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on March 2, 2012
What makes this book so important and beautiful is the author's ability to NOT make this book simply a criticism of the U.S. government's decision to imprison (the euphemisms are "relocation" and "internment") over 100,000 Japanese who were living legally in this country, and the prejudices & discrimination the Japanese experienced. She certainly covers those terrible things in appropriate measure: "Three days before Christmas of 1941, Life magazine ran an article titled "How to Tell Japs from the Chinese". Nor does the author try to portray her family as super-humans who courageously endured a terrible chapter in American history. Instead, the author stays on course and brings us into four generations of her family. A family with personalities and differences and weaknesses and frustrations.

The imprisonment of her grandparents during WW II wasn't discussed when she was a child. During college, the author began spending more time with her widowed grandmother. A hard-working woman of few words, the grandmother didn't suddenly open up and let loose with something she had bottled up for over sixty years. The author's multiple year journey in talking to her grandmother, along with the attitudes of the subsequent generations, are as much a part of this book as the events that took place in the Wyoming camp. And that's why I think this book is so well done. The stories of the relocation and internment are astounding: We learn not only about the pains of life in the camp, but how her grandparents dated, married and began a family while imprisoned. We also learn about how the attitudes and experiences carried on well after the imprisonment and affected subsequent generations. The author allows herself to wonder how she personally, and others of her generation, would react in the face of a similar experience. Does the attitude of "shikataganai", surrendering to one's fate, have a place in our lives today?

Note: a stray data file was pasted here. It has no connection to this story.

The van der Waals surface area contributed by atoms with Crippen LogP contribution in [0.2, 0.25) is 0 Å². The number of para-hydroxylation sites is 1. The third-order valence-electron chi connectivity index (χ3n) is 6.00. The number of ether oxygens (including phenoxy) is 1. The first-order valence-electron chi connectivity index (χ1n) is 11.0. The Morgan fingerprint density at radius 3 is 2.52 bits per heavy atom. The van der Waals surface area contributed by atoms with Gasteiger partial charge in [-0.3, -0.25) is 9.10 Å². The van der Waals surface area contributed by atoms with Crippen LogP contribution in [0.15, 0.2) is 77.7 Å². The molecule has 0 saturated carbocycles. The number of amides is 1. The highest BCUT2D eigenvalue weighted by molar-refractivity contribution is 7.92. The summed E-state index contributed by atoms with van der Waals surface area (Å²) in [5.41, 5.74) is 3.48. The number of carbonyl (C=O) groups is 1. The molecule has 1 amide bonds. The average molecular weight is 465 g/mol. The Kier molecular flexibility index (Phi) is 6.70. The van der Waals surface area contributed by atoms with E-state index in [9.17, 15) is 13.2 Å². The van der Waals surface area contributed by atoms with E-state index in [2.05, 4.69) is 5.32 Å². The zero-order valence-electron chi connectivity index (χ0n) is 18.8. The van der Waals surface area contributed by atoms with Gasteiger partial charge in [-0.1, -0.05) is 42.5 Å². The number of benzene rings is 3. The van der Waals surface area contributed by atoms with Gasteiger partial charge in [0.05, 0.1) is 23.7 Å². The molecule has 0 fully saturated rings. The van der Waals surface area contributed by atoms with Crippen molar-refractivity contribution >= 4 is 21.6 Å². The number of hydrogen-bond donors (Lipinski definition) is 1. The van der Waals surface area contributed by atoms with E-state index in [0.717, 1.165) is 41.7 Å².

Your heart will ache when you read about how Americans threw stones at the busses that were relocating families away from their homes. You will get angry when you hear how the author's family, including her very ill great-grandmother, was housed in a fairground barn before the Wyoming camp was built. But more importantly, you will get to know a family who endured all of this.
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on September 26, 2017
A horrifying tale of one Japanese-American's stay in an interment camp in the United States during World War II. I am ashamed of our country.
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on December 6, 2012